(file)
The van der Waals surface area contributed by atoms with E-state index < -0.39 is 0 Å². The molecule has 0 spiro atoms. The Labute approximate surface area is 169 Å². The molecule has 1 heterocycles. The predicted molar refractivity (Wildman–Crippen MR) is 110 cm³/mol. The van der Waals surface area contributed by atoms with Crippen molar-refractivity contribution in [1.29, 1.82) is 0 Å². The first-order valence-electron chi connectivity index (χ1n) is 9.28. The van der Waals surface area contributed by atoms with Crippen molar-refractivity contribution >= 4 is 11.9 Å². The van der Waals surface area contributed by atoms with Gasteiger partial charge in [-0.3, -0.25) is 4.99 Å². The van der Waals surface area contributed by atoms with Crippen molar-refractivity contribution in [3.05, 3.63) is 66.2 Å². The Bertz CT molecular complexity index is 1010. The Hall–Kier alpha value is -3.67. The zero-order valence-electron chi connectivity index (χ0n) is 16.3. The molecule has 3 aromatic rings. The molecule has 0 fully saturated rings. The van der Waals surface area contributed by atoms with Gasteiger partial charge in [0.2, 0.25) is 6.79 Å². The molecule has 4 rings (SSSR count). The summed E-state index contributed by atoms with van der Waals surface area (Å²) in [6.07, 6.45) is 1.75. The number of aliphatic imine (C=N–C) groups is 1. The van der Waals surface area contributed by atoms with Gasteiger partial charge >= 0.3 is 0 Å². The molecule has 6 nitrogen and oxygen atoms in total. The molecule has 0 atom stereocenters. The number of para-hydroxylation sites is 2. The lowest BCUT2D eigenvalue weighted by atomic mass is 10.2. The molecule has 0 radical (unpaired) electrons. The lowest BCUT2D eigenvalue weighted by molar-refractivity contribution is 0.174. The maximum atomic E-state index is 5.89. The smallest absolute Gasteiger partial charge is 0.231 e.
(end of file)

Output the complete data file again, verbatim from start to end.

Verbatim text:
The van der Waals surface area contributed by atoms with E-state index < -0.39 is 0 Å². The molecule has 0 spiro atoms. The Labute approximate surface area is 169 Å². The molecule has 1 heterocycles. The predicted molar refractivity (Wildman–Crippen MR) is 110 cm³/mol. The van der Waals surface area contributed by atoms with Crippen molar-refractivity contribution in [1.29, 1.82) is 0 Å². The first-order valence-electron chi connectivity index (χ1n) is 9.28. The van der Waals surface area contributed by atoms with Crippen molar-refractivity contribution >= 4 is 11.9 Å². The van der Waals surface area contributed by atoms with Gasteiger partial charge in [-0.3, -0.25) is 4.99 Å². The van der Waals surface area contributed by atoms with Crippen molar-refractivity contribution in [3.05, 3.63) is 66.2 Å². The Bertz CT molecular complexity index is 1010. The Hall–Kier alpha value is -3.67. The zero-order valence-electron chi connectivity index (χ0n) is 16.3. The molecule has 3 aromatic rings. The molecule has 0 fully saturated rings. The van der Waals surface area contributed by atoms with Gasteiger partial charge in [0.2, 0.25) is 6.79 Å². The molecule has 4 rings (SSSR count). The summed E-state index contributed by atoms with van der Waals surface area (Å²) in [6.07, 6.45) is 1.75. The number of aliphatic imine (C=N–C) groups is 1. The van der Waals surface area contributed by atoms with Gasteiger partial charge >= 0.3 is 0 Å². The molecule has 6 nitrogen and oxygen atoms in total. The molecule has 0 atom stereocenters. The number of para-hydroxylation sites is 2. The lowest BCUT2D eigenvalue weighted by atomic mass is 10.2. The molecule has 0 radical (unpaired) electrons. The lowest BCUT2D eigenvalue weighted by molar-refractivity contribution is 0.174. The maximum atomic E-state index is 5.89. The smallest absolute Gasteiger partial charge is 0.231 e.